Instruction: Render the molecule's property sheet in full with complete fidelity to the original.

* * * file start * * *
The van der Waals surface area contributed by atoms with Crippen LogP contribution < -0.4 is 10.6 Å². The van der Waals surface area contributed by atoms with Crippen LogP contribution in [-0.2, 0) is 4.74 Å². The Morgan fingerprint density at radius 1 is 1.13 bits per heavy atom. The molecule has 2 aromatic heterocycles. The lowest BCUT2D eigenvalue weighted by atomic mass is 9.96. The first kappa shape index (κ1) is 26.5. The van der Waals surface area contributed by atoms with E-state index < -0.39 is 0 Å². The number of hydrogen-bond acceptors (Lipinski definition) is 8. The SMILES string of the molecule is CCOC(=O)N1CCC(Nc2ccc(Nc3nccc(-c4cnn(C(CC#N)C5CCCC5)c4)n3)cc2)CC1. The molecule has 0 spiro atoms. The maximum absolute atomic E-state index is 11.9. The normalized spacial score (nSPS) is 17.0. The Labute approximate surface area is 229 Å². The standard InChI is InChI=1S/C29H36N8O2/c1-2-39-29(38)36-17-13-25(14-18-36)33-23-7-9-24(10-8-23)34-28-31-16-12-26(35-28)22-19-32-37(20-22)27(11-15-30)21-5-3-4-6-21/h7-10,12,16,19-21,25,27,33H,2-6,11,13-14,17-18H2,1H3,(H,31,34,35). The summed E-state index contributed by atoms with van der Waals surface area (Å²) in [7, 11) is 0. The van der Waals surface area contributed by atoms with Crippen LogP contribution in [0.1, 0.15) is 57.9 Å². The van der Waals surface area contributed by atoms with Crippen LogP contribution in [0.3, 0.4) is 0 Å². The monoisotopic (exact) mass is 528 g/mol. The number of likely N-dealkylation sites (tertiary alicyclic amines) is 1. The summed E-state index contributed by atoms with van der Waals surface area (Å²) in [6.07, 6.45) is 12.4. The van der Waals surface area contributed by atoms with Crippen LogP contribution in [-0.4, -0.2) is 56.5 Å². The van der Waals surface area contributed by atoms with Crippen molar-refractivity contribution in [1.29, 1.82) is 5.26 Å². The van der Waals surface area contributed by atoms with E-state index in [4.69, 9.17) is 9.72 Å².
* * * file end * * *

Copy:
The van der Waals surface area contributed by atoms with Crippen LogP contribution < -0.4 is 10.6 Å². The van der Waals surface area contributed by atoms with Crippen LogP contribution in [-0.2, 0) is 4.74 Å². The Morgan fingerprint density at radius 1 is 1.13 bits per heavy atom. The molecule has 2 aromatic heterocycles. The lowest BCUT2D eigenvalue weighted by atomic mass is 9.96. The first kappa shape index (κ1) is 26.5. The van der Waals surface area contributed by atoms with E-state index < -0.39 is 0 Å². The number of hydrogen-bond acceptors (Lipinski definition) is 8. The SMILES string of the molecule is CCOC(=O)N1CCC(Nc2ccc(Nc3nccc(-c4cnn(C(CC#N)C5CCCC5)c4)n3)cc2)CC1. The molecule has 0 spiro atoms. The maximum absolute atomic E-state index is 11.9. The normalized spacial score (nSPS) is 17.0. The Labute approximate surface area is 229 Å². The standard InChI is InChI=1S/C29H36N8O2/c1-2-39-29(38)36-17-13-25(14-18-36)33-23-7-9-24(10-8-23)34-28-31-16-12-26(35-28)22-19-32-37(20-22)27(11-15-30)21-5-3-4-6-21/h7-10,12,16,19-21,25,27,33H,2-6,11,13-14,17-18H2,1H3,(H,31,34,35). The summed E-state index contributed by atoms with van der Waals surface area (Å²) in [7, 11) is 0. The van der Waals surface area contributed by atoms with Crippen LogP contribution in [0.1, 0.15) is 57.9 Å². The van der Waals surface area contributed by atoms with Crippen LogP contribution in [0.3, 0.4) is 0 Å². The monoisotopic (exact) mass is 528 g/mol. The number of likely N-dealkylation sites (tertiary alicyclic amines) is 1. The summed E-state index contributed by atoms with van der Waals surface area (Å²) in [6.07, 6.45) is 12.4. The van der Waals surface area contributed by atoms with Crippen LogP contribution in [-0.4, -0.2) is 56.5 Å². The van der Waals surface area contributed by atoms with Crippen molar-refractivity contribution in [1.29, 1.82) is 5.26 Å². The van der Waals surface area contributed by atoms with E-state index in [4.69, 9.17) is 9.72 Å².